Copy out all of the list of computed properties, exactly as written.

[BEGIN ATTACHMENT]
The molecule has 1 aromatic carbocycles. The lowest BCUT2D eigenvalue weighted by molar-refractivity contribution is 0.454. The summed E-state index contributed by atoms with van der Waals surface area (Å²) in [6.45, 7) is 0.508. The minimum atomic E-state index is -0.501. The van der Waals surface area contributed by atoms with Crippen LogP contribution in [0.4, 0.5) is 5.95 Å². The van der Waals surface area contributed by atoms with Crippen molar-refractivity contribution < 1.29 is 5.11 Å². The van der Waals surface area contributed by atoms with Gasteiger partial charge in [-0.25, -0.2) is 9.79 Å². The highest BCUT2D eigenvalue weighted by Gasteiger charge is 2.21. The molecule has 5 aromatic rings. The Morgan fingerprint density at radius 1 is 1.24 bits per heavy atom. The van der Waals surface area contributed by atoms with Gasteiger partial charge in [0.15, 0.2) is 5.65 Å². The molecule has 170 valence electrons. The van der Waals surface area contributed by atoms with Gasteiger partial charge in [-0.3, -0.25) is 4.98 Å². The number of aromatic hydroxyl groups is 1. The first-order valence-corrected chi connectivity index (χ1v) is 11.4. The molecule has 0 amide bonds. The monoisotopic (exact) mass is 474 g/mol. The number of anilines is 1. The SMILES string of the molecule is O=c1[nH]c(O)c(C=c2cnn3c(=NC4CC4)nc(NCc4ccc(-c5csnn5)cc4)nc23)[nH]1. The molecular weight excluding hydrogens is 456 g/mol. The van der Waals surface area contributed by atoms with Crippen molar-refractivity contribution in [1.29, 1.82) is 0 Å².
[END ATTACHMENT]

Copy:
The molecule has 1 aromatic carbocycles. The lowest BCUT2D eigenvalue weighted by molar-refractivity contribution is 0.454. The summed E-state index contributed by atoms with van der Waals surface area (Å²) in [6.45, 7) is 0.508. The minimum atomic E-state index is -0.501. The van der Waals surface area contributed by atoms with Crippen LogP contribution in [0.4, 0.5) is 5.95 Å². The van der Waals surface area contributed by atoms with Crippen molar-refractivity contribution < 1.29 is 5.11 Å². The van der Waals surface area contributed by atoms with Gasteiger partial charge in [-0.25, -0.2) is 9.79 Å². The highest BCUT2D eigenvalue weighted by Gasteiger charge is 2.21. The molecule has 5 aromatic rings. The Morgan fingerprint density at radius 1 is 1.24 bits per heavy atom. The van der Waals surface area contributed by atoms with Gasteiger partial charge in [0.15, 0.2) is 5.65 Å². The molecule has 170 valence electrons. The van der Waals surface area contributed by atoms with Gasteiger partial charge in [-0.3, -0.25) is 4.98 Å². The number of aromatic hydroxyl groups is 1. The first-order valence-corrected chi connectivity index (χ1v) is 11.4. The molecule has 0 amide bonds. The monoisotopic (exact) mass is 474 g/mol. The number of anilines is 1. The SMILES string of the molecule is O=c1[nH]c(O)c(C=c2cnn3c(=NC4CC4)nc(NCc4ccc(-c5csnn5)cc4)nc23)[nH]1. The molecular weight excluding hydrogens is 456 g/mol. The van der Waals surface area contributed by atoms with Crippen molar-refractivity contribution in [1.29, 1.82) is 0 Å².